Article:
2. John Beech said


    The fans are flexing their muscles in an attempt to get the board to wake up and smell the coffee (1). A petition with 352 signatures has been presented to Chairman Anthony Hampson calling for the removal of Dave Boddy (Chairman until last November) from the board of directors. Boddy had commented that the opposition to the new stadium project at Nunnery Way was ‘a small minority making a loud noise’.

    Hampson has promised to take the petition seriously. More to the point is whether Boddy will take the petition seriously. He has been pushing for the move to the new stadium since at least 2002 (2).

  3. […] Now, if the phrase ‘property developer’ automatically fills you with dread when used in a football context, you should think again with respect to St Modwen.  If you don’t take my word for it,check out their website. It will rapidly become clear that they are the Goliath in this dispute with Swindon Town.  Their high prestige redevelopments include the regeneration of Trentham Gardens, turning it into one of Britain’s most popular visitor attractions (10), and the MG Rover Longbridge site (11).  They are no strangers to redevelopment projects with football clubs – their Trentham Lakes project (12) includes, as a relatively small part, Stoke City’s Britannia stadium, and they are leading partners with Worcester City on the Nunnery Way project (13, and, for my thoughts on this particular project, 14). […]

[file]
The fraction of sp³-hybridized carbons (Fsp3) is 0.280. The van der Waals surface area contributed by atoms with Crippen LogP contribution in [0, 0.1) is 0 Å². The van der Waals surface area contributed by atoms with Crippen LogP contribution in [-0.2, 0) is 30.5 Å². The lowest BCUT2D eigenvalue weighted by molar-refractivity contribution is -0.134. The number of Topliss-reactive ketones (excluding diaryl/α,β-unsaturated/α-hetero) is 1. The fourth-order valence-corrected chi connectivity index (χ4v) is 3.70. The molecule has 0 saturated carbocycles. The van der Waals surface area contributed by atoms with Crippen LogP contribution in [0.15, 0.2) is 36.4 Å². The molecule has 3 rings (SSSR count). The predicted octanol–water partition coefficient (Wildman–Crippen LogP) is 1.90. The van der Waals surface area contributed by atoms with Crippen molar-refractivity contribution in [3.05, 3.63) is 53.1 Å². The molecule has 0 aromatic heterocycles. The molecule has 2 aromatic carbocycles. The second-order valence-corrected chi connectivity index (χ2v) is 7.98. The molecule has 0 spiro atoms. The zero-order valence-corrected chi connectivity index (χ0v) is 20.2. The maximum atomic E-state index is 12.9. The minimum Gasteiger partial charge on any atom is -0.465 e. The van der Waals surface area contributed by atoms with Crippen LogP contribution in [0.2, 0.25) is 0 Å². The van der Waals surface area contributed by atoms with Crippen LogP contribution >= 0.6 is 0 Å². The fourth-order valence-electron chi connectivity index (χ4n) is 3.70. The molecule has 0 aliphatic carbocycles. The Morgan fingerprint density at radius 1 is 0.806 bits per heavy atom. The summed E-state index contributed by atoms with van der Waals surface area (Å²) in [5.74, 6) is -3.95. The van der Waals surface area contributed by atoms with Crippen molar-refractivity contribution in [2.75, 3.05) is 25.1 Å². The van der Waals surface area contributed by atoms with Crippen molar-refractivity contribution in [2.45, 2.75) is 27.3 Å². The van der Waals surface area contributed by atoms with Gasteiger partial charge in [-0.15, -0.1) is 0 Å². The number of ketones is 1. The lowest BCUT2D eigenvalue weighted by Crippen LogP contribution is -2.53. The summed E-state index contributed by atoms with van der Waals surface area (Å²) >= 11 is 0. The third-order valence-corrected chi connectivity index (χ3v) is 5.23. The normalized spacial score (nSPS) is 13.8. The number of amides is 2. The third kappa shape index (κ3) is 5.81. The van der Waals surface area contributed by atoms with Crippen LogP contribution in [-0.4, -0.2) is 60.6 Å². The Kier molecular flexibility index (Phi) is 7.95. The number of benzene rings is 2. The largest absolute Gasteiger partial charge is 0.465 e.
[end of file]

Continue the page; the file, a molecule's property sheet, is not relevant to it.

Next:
4. Ron A said


    As with many new stadium ‘issues’ the good news seldom lasts long !

    Here’s the latest – and it looks quite terminal.

    The club have got a season and a half to find a new home. This is a 109 year old club looking down the barrel. Another Bromsgrove ?

  5. Ron A said


    Is this the silver lining that it looks like ?

    Let’s hope Mr Pickles is as supportive to Worcester City as Mr Prescott was to Brighton.

  6. Ron A said


    The good news / bad news cycle in football never ceases to amaze me. Just when everything seemed to be coming together for Worcester and their ground move the wheels start to fall off again.

    As you pointed out originally, the move away from St George’s Lane wasn’t overwhelmingly popular – but it’s got to be better than no ground at all. However, the combination of ‘difficulties’ with the development and the club pleading poverty does recall the history of many other clubs when getting in with non-football developers.

    And of course the irony of possibly going to Bromsgrove can’t be missed !